The common fruit fly (Drosophila melanogaster) has been used as
a model system to study antagonistic coevolution between the sexes for
the last 25 years. In this seminar I describe my lab's use
"laboratory island analysis" and the construction of synthetic
female resistance genes to tease apart the costs and benefits of
male-female interactions from the female's perspective. These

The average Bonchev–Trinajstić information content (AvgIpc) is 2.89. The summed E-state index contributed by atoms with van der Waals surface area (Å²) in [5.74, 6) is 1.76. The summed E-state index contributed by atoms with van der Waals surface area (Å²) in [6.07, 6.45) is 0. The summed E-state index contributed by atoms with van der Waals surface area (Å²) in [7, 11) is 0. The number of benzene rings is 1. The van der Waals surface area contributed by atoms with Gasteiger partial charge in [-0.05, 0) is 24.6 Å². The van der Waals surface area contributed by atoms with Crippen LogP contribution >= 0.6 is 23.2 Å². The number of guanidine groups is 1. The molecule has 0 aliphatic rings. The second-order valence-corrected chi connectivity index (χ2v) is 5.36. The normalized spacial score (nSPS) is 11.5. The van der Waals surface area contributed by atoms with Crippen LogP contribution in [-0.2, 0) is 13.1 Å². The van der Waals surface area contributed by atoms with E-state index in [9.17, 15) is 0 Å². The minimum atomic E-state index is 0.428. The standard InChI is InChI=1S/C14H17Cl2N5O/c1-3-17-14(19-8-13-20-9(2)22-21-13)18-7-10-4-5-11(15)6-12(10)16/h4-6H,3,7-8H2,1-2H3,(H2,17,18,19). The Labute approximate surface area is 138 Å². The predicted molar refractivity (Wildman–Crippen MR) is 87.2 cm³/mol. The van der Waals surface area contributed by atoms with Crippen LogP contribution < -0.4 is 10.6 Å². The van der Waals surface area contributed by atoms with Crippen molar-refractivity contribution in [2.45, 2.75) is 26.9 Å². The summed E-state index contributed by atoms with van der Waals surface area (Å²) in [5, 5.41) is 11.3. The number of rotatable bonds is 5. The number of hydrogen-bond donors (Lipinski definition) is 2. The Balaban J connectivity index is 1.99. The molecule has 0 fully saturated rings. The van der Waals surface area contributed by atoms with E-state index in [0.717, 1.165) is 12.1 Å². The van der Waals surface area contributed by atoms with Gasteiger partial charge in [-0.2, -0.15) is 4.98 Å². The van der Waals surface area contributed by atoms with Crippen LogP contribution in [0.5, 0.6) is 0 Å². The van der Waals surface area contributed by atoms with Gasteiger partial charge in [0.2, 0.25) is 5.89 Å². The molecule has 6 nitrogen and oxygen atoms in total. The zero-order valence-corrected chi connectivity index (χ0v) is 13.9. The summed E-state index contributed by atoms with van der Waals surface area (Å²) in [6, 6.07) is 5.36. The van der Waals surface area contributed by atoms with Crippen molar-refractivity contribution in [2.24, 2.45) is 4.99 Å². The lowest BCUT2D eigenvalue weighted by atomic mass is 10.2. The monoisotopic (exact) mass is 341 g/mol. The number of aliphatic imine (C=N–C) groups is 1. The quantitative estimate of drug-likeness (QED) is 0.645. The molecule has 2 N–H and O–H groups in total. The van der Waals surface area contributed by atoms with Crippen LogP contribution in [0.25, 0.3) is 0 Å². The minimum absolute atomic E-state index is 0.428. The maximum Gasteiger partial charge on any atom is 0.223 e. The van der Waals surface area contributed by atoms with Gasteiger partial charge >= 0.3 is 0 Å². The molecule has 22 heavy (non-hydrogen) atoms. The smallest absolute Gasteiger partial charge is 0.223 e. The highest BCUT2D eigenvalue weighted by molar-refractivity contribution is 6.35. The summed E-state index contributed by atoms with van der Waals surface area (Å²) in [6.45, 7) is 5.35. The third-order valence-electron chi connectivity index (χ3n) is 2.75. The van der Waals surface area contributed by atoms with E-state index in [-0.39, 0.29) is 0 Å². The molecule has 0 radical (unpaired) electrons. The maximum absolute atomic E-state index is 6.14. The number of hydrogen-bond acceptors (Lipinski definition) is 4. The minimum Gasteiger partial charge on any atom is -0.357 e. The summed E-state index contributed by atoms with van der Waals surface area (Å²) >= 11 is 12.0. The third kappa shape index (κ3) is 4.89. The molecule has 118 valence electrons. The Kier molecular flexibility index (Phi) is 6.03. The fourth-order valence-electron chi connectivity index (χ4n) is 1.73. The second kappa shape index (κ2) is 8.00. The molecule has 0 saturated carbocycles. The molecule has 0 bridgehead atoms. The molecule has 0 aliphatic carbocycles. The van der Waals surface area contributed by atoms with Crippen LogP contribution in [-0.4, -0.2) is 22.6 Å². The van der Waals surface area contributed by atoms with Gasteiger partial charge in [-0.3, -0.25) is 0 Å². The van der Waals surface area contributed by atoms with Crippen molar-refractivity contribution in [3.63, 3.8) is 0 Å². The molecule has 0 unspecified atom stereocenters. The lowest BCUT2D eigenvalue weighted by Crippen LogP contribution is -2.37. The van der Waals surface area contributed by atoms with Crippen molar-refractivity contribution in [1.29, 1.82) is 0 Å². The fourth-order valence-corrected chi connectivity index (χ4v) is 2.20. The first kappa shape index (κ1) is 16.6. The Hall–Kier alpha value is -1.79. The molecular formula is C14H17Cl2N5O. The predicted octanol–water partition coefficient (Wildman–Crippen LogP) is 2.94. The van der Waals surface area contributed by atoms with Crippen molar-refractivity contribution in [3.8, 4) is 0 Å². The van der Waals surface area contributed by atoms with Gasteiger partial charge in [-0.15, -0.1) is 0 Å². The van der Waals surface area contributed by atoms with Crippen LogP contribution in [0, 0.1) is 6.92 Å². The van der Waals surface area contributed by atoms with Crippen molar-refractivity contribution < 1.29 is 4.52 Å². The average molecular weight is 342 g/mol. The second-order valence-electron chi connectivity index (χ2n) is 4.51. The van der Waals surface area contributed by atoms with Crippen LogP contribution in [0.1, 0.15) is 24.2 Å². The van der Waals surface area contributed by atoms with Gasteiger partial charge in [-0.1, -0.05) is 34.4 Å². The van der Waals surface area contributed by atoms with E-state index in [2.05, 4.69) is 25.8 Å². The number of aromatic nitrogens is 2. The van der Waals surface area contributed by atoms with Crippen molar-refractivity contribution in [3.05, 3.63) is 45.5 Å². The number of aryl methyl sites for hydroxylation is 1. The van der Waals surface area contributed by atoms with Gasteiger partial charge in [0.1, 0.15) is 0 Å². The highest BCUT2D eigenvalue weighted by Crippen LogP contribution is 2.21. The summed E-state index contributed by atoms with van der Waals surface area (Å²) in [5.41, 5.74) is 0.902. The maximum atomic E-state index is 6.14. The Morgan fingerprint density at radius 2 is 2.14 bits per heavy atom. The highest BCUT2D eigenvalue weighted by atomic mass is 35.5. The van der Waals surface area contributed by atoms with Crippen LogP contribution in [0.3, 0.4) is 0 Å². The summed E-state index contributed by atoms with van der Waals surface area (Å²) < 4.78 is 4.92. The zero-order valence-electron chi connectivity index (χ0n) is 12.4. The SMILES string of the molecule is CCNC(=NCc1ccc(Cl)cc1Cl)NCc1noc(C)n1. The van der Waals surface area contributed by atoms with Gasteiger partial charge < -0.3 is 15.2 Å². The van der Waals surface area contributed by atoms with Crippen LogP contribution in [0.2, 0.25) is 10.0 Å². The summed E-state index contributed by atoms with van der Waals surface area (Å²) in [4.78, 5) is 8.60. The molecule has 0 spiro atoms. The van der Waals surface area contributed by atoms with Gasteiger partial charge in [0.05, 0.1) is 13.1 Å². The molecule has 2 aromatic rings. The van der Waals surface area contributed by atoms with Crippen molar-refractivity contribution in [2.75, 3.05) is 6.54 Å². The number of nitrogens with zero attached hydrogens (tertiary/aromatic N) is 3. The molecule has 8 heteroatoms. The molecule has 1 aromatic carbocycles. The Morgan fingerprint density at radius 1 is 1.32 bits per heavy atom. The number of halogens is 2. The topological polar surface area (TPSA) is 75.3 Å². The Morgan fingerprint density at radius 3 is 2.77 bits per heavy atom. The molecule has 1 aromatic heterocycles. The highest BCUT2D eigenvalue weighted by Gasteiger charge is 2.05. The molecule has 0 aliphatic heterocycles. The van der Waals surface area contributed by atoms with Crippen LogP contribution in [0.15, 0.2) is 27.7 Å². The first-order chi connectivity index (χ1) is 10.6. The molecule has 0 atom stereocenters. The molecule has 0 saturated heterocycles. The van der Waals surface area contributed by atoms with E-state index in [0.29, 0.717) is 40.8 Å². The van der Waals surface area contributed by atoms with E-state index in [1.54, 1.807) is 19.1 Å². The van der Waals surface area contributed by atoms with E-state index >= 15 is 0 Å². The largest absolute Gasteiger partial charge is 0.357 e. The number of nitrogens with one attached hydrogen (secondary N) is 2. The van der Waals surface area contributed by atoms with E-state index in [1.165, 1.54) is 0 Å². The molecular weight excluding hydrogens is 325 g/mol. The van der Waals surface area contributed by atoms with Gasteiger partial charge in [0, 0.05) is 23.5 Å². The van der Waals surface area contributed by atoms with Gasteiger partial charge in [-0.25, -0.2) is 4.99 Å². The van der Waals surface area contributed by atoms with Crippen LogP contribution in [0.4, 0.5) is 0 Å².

experiments were done to evaluate whether or not many of the
apparent harmful effects of males on their mates are compensated by
genetic benefits associated with increased quality offspring.
Lastly, I describe my lab's use of genome-wide cytogenetic cloning
to measure ongoing antagonistic coevolution between the sexes.
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